Jefferies’s Record Year Spurs Rethink of Work-From-Home Model
Jefferies Financial Group Inc. reported record revenue last year as the pandemic fueled a surge in trading and investment banking. Executives said the success has prompted them to consider a new model that gives employees more flexibility to work from home.
Calling 2020 a “seminal year” for the company, Chief Executive Officer Richard Handler said he envisions a hybrid work arrangement that features central offices and meeting places along with more flexibility for where employees choose to work.
“This will have implications for the size and layout of our offices, technology decisions, ability for people to live in a greater radius of their primary Jefferies location, and the elimination of the misguided notion that people raising families or caring for ailing loved ones can’t be completely effective when they spend time at home,” Handler and President Brian Friedman said Monday in a letter to shareholders.
Jefferies said its fixed-income and equity traders brought in a combined $2.47 billion, an all-time high. Wall Street closely watches the firm’s results as a harbinger for what could come from larger rivals such as JPMorgan Chase & Co. and Bank of America Corp., which report earnings later this month.
Net revenue at Jefferies for the 12 months through November increased 67% to $5.2 billion from a year earlier. The New York-based firm’s investment bankers posted record revenue of $2.4 billion for the year on strong performances from equity underwriters and merger-and-acquisition bankers.
Jefferies’s merchant-banking division, which makes direct investments in outside companies, was helped by record results at Idaho Timber in its fiscal fourth quarter. But the unit still suffered a $25 million pretax loss for the year after it wrote down investments, including in the beleaguered office-sharing company WeWork.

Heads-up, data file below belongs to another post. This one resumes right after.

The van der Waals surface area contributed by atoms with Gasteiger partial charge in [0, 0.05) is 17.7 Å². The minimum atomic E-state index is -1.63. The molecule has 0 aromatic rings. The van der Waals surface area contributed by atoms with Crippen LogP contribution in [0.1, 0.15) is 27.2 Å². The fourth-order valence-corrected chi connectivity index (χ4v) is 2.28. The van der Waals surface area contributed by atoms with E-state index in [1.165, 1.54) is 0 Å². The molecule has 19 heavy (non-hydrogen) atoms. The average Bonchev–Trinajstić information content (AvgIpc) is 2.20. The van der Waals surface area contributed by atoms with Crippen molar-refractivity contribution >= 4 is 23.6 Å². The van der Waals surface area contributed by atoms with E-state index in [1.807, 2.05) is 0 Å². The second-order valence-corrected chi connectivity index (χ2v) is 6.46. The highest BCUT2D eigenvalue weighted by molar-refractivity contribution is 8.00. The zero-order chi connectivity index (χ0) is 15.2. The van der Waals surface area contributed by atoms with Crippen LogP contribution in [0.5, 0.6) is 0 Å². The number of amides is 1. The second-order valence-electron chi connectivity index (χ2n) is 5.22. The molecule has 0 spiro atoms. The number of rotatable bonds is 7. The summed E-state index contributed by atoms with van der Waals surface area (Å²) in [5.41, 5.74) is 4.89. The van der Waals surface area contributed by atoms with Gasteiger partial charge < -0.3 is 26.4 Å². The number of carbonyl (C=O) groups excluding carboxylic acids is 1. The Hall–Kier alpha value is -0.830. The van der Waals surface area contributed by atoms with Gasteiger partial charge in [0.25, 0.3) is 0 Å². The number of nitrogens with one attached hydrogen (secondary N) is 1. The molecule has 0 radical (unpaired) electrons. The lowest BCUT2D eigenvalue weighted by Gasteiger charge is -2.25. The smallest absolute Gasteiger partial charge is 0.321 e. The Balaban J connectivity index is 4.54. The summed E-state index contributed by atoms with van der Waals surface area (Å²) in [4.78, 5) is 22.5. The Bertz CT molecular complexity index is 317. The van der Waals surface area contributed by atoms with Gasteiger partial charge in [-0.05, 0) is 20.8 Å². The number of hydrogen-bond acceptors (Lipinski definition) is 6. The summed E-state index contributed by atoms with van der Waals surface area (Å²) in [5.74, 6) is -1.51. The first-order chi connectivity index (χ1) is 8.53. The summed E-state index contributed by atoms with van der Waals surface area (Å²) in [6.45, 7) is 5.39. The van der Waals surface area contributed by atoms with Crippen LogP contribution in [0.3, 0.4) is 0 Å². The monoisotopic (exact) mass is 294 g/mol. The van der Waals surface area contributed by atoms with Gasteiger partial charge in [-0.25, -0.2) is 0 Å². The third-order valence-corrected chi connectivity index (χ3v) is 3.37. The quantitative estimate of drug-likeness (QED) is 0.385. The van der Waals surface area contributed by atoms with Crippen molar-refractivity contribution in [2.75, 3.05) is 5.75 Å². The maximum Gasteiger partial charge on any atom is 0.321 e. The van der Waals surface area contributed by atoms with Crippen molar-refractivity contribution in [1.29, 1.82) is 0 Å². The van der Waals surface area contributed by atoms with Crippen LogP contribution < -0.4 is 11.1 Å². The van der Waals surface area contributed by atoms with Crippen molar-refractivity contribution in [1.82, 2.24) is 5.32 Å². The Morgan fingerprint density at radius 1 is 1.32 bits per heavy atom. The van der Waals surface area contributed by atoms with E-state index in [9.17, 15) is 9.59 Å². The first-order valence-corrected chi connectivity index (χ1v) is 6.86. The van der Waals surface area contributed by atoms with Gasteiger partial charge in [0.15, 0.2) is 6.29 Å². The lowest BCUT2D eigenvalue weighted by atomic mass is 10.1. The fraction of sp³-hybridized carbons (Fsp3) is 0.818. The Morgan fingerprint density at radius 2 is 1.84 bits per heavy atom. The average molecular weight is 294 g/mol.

“With our continuing efforts to smartly manage down our legacy merchant-banking portfolio, we intend to reinvest in our core business while continuing to return excess capital to shareholders,” Handler and Friedman said. “We believe there is solid upside in the remaining portfolio.”
A second surge in coronavirus cases has meant many employers that started returning workers to the office have shut their doors once more. Still, with the advent of vaccines, firms have begun weighing how they’ll bring employees back to the office once the pandemic ends.
For now, Handler and Friedman said they’re continuing to let staff decide on their own whether and when to come to the office. Jefferies has been surveying employees about how and where they might want to work in the future and holding focus groups on the topic.
“We wish it didn’t take a pandemic to show us this was possible, but we certainly aren’t going to let any of these newfound insights go to waste,” Handler and Friedman said in the letter.
— With assistance by Gillian Tan
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